They are plunging and diving-but Tommy can't swim.

Then, too, there may come the awful time when you see someone drowning. If you are a swimmer, in you go, get hold of him the right way, and bring him ashore. And you have saved a fellow creature's life! But if you can't swim? Then you have a horrible time. You know you ought to do something better than merely call for help, while your fellow creature is fighting and struggling for his life and gradually becoming weaker before your eyes. I won't describe it-it is a horrible nightmare, and will be all the rest of your life when you think that it was partly your fault that the poor fellow was drowned. Why your fault? Because if you had been a true Scout you would have learnt swimming and would have been able to save him.

MANAGING A BOAT

Also, if you live near water you should be able to manage a boat. You should know how to bring it properly alongside a ship or pier, either by rowing it or steering it in a wide circle so that it comes up alongside with its head pointing the same way as the bow of the ship or towards the current. You should be able to row one oar in time with the rest of a boat's crew, or to use a pair of oars, or to scull a boat by "screwing" a single oar over the stern. In rowing, the object of feathering or turning the blade of the oar flat when it is out of the water is to save it from catching the wind and thereby checking the pace of the boat.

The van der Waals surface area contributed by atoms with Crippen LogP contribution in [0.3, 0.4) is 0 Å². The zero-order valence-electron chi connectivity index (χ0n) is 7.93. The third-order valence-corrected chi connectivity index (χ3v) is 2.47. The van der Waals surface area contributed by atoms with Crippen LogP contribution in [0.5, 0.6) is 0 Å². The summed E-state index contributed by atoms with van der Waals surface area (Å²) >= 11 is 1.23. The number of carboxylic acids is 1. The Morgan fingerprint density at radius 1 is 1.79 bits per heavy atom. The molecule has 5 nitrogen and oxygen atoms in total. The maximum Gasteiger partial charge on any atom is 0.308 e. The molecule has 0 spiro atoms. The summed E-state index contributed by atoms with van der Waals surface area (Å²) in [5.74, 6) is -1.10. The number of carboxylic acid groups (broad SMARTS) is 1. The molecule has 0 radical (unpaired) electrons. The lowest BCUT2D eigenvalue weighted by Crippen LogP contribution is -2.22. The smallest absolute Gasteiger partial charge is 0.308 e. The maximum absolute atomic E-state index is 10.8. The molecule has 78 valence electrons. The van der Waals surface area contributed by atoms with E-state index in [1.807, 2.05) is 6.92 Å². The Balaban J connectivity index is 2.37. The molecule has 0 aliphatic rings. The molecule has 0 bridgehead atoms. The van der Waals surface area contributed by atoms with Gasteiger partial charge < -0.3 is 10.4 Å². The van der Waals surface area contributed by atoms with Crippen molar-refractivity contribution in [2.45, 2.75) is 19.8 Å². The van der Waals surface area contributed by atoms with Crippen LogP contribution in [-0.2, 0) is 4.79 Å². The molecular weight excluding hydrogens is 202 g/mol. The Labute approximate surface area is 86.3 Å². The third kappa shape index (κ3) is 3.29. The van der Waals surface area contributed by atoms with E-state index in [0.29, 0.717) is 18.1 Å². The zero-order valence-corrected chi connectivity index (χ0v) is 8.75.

You should know how to throw a coil of rope so as to fling it on to another boat or wharf, or how to catch and make fast a rope thrown to you. Also how to throw a lifebuoy to a drowning man.

You should be able to make a raft out of any materials that you can get hold of, such as planks, logs, barrels, sacks of straw, and so on. Often on a hike you may want to cross a river with your food and baggage where no boats are available.

BOAT CRUISING

Instead of hiking or cycling, it is an excellent practice for a Patrol to take a boat and explore a river or make a trip through the country, camping out in the same way as in a tramping camp. But no one should be allowed in the boat who is not a good swimmer, able to swim at least fifty yards with clothes on {shirt, shorts, and socks as a minimum), because accidents may happen, and if all are swimmers it does not matter.

One of my most enjoyable Sea Scout experiences was a river cruise I made with two of my brothers. We took a canvas folding boat up the Thames as far as we could get her to float. We got right up in the Chiltern Hills where no boat had ever been seen before. We carried our cooking kit, tent and bedding with us and camped out at night.